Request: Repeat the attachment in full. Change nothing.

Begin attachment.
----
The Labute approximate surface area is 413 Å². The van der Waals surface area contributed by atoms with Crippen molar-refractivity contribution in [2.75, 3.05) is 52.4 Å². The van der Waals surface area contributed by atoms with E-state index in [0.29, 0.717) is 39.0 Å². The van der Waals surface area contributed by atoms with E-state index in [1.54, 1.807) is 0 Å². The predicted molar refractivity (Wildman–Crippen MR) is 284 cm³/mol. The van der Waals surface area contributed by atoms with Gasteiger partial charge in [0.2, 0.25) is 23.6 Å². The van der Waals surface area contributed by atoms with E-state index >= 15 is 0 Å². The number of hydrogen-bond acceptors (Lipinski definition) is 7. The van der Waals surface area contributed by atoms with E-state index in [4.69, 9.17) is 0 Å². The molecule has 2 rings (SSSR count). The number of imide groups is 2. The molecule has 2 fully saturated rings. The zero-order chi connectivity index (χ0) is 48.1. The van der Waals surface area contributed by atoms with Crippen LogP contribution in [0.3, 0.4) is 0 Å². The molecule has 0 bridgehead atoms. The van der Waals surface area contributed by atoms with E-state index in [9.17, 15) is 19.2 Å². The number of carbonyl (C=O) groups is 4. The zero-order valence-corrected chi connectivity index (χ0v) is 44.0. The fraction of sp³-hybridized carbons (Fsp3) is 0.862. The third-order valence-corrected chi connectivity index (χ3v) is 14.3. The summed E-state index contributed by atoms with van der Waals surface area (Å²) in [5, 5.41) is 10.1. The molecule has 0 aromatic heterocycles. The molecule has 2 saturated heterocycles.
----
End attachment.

The Labute approximate surface area is 413 Å². The van der Waals surface area contributed by atoms with Crippen molar-refractivity contribution in [2.75, 3.05) is 52.4 Å². The van der Waals surface area contributed by atoms with E-state index in [0.29, 0.717) is 39.0 Å². The van der Waals surface area contributed by atoms with E-state index in [1.54, 1.807) is 0 Å². The predicted molar refractivity (Wildman–Crippen MR) is 284 cm³/mol. The van der Waals surface area contributed by atoms with Gasteiger partial charge in [0.2, 0.25) is 23.6 Å². The van der Waals surface area contributed by atoms with E-state index >= 15 is 0 Å². The number of hydrogen-bond acceptors (Lipinski definition) is 7. The van der Waals surface area contributed by atoms with E-state index in [4.69, 9.17) is 0 Å². The molecule has 2 rings (SSSR count). The number of imide groups is 2. The molecule has 2 fully saturated rings. The zero-order chi connectivity index (χ0) is 48.1. The van der Waals surface area contributed by atoms with Crippen LogP contribution in [0.3, 0.4) is 0 Å². The molecule has 0 bridgehead atoms. The van der Waals surface area contributed by atoms with E-state index in [9.17, 15) is 19.2 Å². The number of carbonyl (C=O) groups is 4. The zero-order valence-corrected chi connectivity index (χ0v) is 44.0. The fraction of sp³-hybridized carbons (Fsp3) is 0.862. The third-order valence-corrected chi connectivity index (χ3v) is 14.3. The summed E-state index contributed by atoms with van der Waals surface area (Å²) in [5, 5.41) is 10.1. The molecule has 0 aromatic heterocycles. The molecule has 2 saturated heterocycles.